Expungement and Reexamination - Navigating the USPTO's Trademark Reexamination Process

Expungement and Reexamination - Navigating the USPTO's Trademark Reexamination Process

  • 08 April, 2024
  • Nyall Engfield

The expungement and reexamination processes were introduced as part of the Trademark Modernization Act (TMA) to ensure the accuracy and integrity of the U.S. trademark register. Expungement is a procedure for challenging a registration based on never being used in commerce, applicable to trademarks registered on or after December 27, 2021. Reexamination targets registrations where the trademark was possibly not in use in commerce at the time of registration or the relevant maintenance filing. These processes aim to remove "deadwood" – trademarks not actually used in commerce – thus freeing up the register for new trademarks.

In view of the 10-month timeline to examination in the US, and approximately 14 months to registration in the fastest cases, new processes are needed to clean up the Register and reduce the number of trademarks. A huge influx of new trademarks have arrived since 2018 since Amazon basically required Amazon Sellers to file trademarks, in order to benefit from A+ content. This also offloaded some of the verification processes from Amazon to the USPTO. There are now more than six million trademarks in the USPTO Register - contrast this with just 200,000 English words!

The new procedures came into effect in 2021, and have a broad standing with the “any Person” language used. While verification of the use of the mark and other filing formalities are beneficial, the process has also been abused by minority trademark holders to deepen the “moat” around their marks by weakening competitors. 

These proceedings are instituted in two ways: (1) any person may file a petition requesting an expungement or reexamination proceeding; or (2) the Director of the USPTO may institute a proceeding on the Office’s own initiative. Petitions are filed electronically and require a filing fee of $400 per class. 

A petition for expungement must allege that the mark "has never been used in commerce on or in connection with some or all of the goods and/or services recited in the registration. The evidence must support the use claim as of the filing-date for 1a in-use applications, or as of the allegation of use (AOU) date for 1b intent-to-use applications.

The meat of the allegations must contain:

  • “Identification of each good and/or service recited in the registration for which the petitioner requests that the proceeding be instituted on the basis identified in the petition;
  • A verified statement signed by someone with firsthand knowledge of the facts to be proved that sets forth in numbered paragraphs:
    • (i) The elements of the reasonable investigation of nonuse conducted, as defined under 37 C.F.R. §2.91(d), where for each source of information relied upon, the statement includes a description of how and when the searches were conducted and what the searches disclosed (see TMEP §§1716.02(c)-(c)(ii) regarding the requirements for a reasonable investigation); and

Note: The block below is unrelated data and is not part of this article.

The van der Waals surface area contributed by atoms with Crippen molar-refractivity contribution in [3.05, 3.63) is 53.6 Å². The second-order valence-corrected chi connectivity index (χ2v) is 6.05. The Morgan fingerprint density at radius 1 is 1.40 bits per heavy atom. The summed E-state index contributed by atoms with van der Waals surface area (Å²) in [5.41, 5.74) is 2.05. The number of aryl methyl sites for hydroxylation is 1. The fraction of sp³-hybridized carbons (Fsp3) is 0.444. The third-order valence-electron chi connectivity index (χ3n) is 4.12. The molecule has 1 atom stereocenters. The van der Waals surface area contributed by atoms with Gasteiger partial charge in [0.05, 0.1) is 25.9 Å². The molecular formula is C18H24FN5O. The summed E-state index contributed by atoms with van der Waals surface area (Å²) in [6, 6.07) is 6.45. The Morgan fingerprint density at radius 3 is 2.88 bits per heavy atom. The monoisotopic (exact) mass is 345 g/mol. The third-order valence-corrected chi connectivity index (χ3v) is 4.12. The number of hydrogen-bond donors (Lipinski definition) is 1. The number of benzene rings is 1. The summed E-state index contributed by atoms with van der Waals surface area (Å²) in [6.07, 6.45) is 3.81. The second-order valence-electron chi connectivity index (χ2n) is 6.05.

• (ii) A concise factual statement of the relevant basis for the petition, including any additional facts that support the allegation of nonuse of the mark in commerce on or in connection with the goods and services as specified in 37 C.F.R. §2.91(a)

There is also a reasonable investigation requirement:. “Under 37 C.F.R. §2.91(d), a petitioner must demonstrate that a bona fide attempt has been made to determine if the relevant registered mark was never used in commerce (for expungement petitions) or was not in use in commerce as of the relevant date (for reexamination petitions) on or in connection with the goods and/or services identified in the petition by conducting a reasonable investigation.”

The proceedings are ex-parte in that it is the USPTO asking questions of the Registrant, without further input from the filer of the re-examination. 

The process has been a success in that third parties can identify trademarks that are “dead wood”; however it has also resulted in many legitimate trademarks being expunged from the register. Many foreign filers, and especially those without active attorneys on the trademark files (for example when the mark has registered), do not receive notice of the proceedings or do not know how to respond. Additionally, there is a host of evidence supporting use of marks online, that is no longer available due to website changes. 

Thankfully there is a process to weed out meritless rexamination filings in that the Examiner determines the relevance of the allegations. However, the bar is relatively low, so many trademark registrants will be challenged in the near future to provide proof of use for each of the goods listed, or risk losing them. 

Recommendations: Registrants should immediately remove goods and services that are no longer in use, as long as they know about the cessation of use, in order to avoid challenges to the registrations. This is already a requirement at renewal under Sections 8 and 9.

If you would like to defend against a reexamination proceeding, or institute one against a trademark that you view as not in use, please contact team TrademarKraft

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